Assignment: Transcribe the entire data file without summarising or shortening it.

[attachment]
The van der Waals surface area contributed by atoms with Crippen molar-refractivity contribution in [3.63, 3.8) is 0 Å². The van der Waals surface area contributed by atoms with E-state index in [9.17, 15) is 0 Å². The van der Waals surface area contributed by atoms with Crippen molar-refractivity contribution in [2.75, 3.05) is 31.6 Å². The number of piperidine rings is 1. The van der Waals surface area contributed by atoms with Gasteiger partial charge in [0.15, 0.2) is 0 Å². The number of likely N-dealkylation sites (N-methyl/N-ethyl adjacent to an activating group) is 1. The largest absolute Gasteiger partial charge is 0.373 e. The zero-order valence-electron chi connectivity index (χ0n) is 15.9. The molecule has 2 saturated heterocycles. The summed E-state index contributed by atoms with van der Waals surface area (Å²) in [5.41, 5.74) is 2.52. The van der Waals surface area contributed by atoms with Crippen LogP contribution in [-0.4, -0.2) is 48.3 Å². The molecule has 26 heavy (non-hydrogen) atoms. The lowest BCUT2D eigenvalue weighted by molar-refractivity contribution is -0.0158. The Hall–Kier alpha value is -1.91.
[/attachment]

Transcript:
The van der Waals surface area contributed by atoms with Crippen molar-refractivity contribution in [3.63, 3.8) is 0 Å². The van der Waals surface area contributed by atoms with E-state index in [9.17, 15) is 0 Å². The van der Waals surface area contributed by atoms with Crippen molar-refractivity contribution in [2.75, 3.05) is 31.6 Å². The number of piperidine rings is 1. The van der Waals surface area contributed by atoms with Gasteiger partial charge in [0.15, 0.2) is 0 Å². The number of likely N-dealkylation sites (N-methyl/N-ethyl adjacent to an activating group) is 1. The largest absolute Gasteiger partial charge is 0.373 e. The zero-order valence-electron chi connectivity index (χ0n) is 15.9. The molecule has 2 saturated heterocycles. The summed E-state index contributed by atoms with van der Waals surface area (Å²) in [5.41, 5.74) is 2.52. The van der Waals surface area contributed by atoms with Crippen LogP contribution in [-0.4, -0.2) is 48.3 Å². The molecule has 26 heavy (non-hydrogen) atoms. The lowest BCUT2D eigenvalue weighted by molar-refractivity contribution is -0.0158. The Hall–Kier alpha value is -1.91.